A COMMENT, OPINION, COUNTER-ARGUMENT, OR CRITICISM, DISGUISED
AS A QUESTION
It's the "disguised as a question" component of this ploy, which makes it so pernicious, so insidious, so absent of integrity. And it's its absence of integrity which it injects into conversations for transformation, which dilutes their power and progress.
Comments expressed as comments, opinions expressed as opinions, counter-arguments expressed as counter-arguments, criticism expressed as criticism, and questions expressed as questions, have more integrity than this covert action designed to "stump the panel" in order to be right. An untransformed person (it could be you or me) would rather be right than almost anything else. He / she would rather have intelligent excuses for life not working, than actually have it work.
SOMETHING THAT COMES UP FOR A PARTICIPANT (A "YEAH BUT", "HOW
'BOUT", "WHAT IF", OR AN OPINION) THAT SEEMS TO BE INCONSISTENT
WITH WHAT IS BEING PRESENTED, WHICH THE PARTICIPANT PRESENTS AS AN
INVALIDATION OF WHAT IS BEING PRESENTED IN THE EVENT RATHER THAN
LOOKING FOR A RESOLUTION
"Yeah but ... ?" or "How 'bout ...?" or "What if ...?" or (an opinion like) "It would be boring if life always worked" all reinforce already always preset, untransformed mindsets, which dilute the power and progress of new conversations for transformation. One way of resolving them is to simply set them aside (ie to bracket them) until the conversation for transformation is complete, then re-examine if they're still relevant, given what's now spoken newly - and if they're not, then let them go.
A "THAT'S LIKE ..." SHARE TRIGGERED BY WHAT IS PRESENTED THAT
MUDDLES THE RIGOR OF WHAT IS PRESENTED
A "That's like ..." is the calling-card (ie the dramatic announcement) of the mind entering the conversation. "That's like ..." springs from "Everything is the same as everything else ... except not always" which is the mind's logic system. Conversations for transformation come from being, not mind. They're rarely comparatives. They're generatives. Neither do they occur in the same domain as any other conversation. They speak transformation rather than speak about transformation.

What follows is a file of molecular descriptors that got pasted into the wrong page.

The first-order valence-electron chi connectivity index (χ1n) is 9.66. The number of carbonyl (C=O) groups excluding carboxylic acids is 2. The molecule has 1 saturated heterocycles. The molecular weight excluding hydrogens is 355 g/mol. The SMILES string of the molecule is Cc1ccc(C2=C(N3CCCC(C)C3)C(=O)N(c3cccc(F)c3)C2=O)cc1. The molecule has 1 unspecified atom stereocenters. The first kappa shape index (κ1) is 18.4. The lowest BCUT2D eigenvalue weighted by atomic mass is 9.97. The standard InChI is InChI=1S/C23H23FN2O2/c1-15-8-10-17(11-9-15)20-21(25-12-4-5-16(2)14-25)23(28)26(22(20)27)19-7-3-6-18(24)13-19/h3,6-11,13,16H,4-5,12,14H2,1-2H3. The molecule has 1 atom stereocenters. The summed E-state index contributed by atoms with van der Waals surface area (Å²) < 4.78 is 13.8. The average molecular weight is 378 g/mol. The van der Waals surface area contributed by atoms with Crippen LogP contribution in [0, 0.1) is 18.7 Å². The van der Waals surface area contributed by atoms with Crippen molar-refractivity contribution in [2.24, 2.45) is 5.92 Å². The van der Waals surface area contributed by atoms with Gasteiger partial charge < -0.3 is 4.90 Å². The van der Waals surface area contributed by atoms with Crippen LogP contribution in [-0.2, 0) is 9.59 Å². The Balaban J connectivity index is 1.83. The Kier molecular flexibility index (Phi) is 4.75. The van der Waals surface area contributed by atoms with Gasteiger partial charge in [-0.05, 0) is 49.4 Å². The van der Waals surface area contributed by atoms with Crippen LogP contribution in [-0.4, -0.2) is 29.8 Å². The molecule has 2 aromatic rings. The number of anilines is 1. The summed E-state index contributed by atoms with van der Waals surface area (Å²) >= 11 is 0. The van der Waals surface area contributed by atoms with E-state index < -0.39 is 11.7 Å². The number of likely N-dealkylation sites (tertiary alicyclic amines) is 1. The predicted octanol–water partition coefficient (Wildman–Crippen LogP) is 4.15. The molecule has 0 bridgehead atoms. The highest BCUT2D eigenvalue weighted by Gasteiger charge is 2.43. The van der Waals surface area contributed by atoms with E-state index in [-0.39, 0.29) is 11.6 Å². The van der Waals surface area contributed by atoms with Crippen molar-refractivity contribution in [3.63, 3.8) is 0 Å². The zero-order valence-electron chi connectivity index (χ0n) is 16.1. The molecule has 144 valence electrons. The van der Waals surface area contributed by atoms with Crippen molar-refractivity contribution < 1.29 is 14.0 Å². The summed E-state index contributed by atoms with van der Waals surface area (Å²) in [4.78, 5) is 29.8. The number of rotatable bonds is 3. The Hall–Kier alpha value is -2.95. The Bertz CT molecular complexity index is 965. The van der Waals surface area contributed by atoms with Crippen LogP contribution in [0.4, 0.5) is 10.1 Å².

Any comparatives (ie any "that's like ..."s), are only marginally legitimate, and will invariably distract from the business at hand. The pre-transformed state in which mind is not yet distinguished from being, is ripe, naïve turf for this ploy. Look: there's nothing wrong with the pre-transformed state. It's a formative aspect of being human - of you being human, of me being human. It's when it's undistinguished, that it dilutes the power and progress of conversations for transformation.
ATTEMPTING DURING EVENT SESSIONS TO LEAD A DIFFERENT EVENT
FOR THE OTHER PARTICIPANTS, RATHER THAN TO CONTRIBUTE TO THE EVENT
AS BEING LED
With speaking transformation, comes a presence, arguably an attractive presence, the being of which can easily be mistaken for the business at hand. But the business at hand is speaking transformation, not being attractive while doing so. There are no goodies in speaking transformation except speaking transformation.
Being confused about (or just plain not dialed into) the business at hand, can lead to a misplaced notion that the work of transformation is about having a lot to say about something, rather than being about exploring a new conversational modality, inventing new possibilities (which may obliquely attract renewed attention).
Speaking transformation is the business at hand in conversations for transformation. Attempting to lead a different event during such conversations, is to dilute their power and progress. Moreover (and here's the bottom line) it's only a fool who pays good money to be in and to discover new possibilities in new conversations for transformation, then spends his time having conversations he's already familiar with (which arguably, if the truth be told, were always unsatisfying to begin with).
ATTEMPTING TO SUBSTITUTE TERMINOLOGY AND / OR THEORY FROM
ANOTHER DISCIPLINE OR EVEN ANOTHER LANDMARK PROGRAM (NO MATTER HOW
VALID), RATHER THAN STRUGGLING TO SEE HOW THE DISCIPLINE OF THIS